Posted by Kelvin Keane | 09 April 2018 | Construction & Infrastructure
Many owners enter into residential building contracts unaware of the risks associated with the contract terms that apply when the building work does not go according to plan and a dispute arises between the owner and the builder.
From my experience, there are few owners who obtain legal advice on the terms of the contract even when the contract sum can at times be for several millions of dollars.
While the number of recorded disputes may be small compared to the amount of building work taking place, the emotional and financial impact of building work gone wrong is significant and should be avoided if possible.
There are a number of things every owner should know about residential building work which may save them grief in the long run.
The majority of contracts for residential building work are called standard form contracts because they are mass produced in a standard form for the industry and have terms common to all contracts.
These contracts are cheap and reliable in most instances. The main standard form contracts are produced by the Housing Industry Association (HIA) or the Master Builders Association (MBA). Many builders also use the Office of Fair Trading contracts which are free to download.
However, just because the contracts are standard form does not necessarily mean that the contract is equally balanced as to entitlements. In the case of industry association contracts these are usually balanced in favour of the builder.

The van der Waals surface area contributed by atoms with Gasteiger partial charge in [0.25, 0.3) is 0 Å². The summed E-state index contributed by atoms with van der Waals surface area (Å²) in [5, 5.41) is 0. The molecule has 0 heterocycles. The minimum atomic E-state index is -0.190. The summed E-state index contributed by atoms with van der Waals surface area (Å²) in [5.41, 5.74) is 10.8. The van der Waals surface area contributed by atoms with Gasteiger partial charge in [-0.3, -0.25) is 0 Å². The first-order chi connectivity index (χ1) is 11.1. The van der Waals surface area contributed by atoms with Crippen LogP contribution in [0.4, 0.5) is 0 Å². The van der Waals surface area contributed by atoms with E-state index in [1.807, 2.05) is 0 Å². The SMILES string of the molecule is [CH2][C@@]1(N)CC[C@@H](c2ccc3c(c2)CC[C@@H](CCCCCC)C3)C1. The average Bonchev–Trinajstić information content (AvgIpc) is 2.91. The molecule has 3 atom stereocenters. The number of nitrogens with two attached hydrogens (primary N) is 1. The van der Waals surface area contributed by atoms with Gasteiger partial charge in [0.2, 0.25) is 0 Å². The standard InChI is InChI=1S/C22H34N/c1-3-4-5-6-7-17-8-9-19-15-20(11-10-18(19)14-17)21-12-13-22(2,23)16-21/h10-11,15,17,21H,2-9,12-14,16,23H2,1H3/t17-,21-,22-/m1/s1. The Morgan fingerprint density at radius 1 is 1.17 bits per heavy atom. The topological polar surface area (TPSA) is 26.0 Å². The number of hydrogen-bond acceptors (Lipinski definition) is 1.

For instance, the MBA BC4 contract provides that the builder has 25 days to remedy a breach after a breach notice is issued by the owner, however an owner only has 10 days within which to remedy a breach. The extended time that a builder has to remedy a breach can mean that the owner has a long time to wait before they can terminate a contract and take over the work to finish it when things go wrong.
In most HIA and MBA contracts the owner has no right to set off money from a builder’s progress claim to rectify defective work until the end of the project. This can mean that the owner cannot ensure the work is completed to an appropriate quality at every stage and if the builder fails to complete the work, the owner is left with defects requiring rectification even though they have paid for the work to that stage.
Contracts, even standard form contracts, should therefore be the subject of review before being signed.
Home warranty insurance, which is now known as Home Building Compensation Fund (HBCF) cover, is a statutory cover for an owner when they cannot have their building work completed or rectified due to the builder’s insolvency, death or disappearance.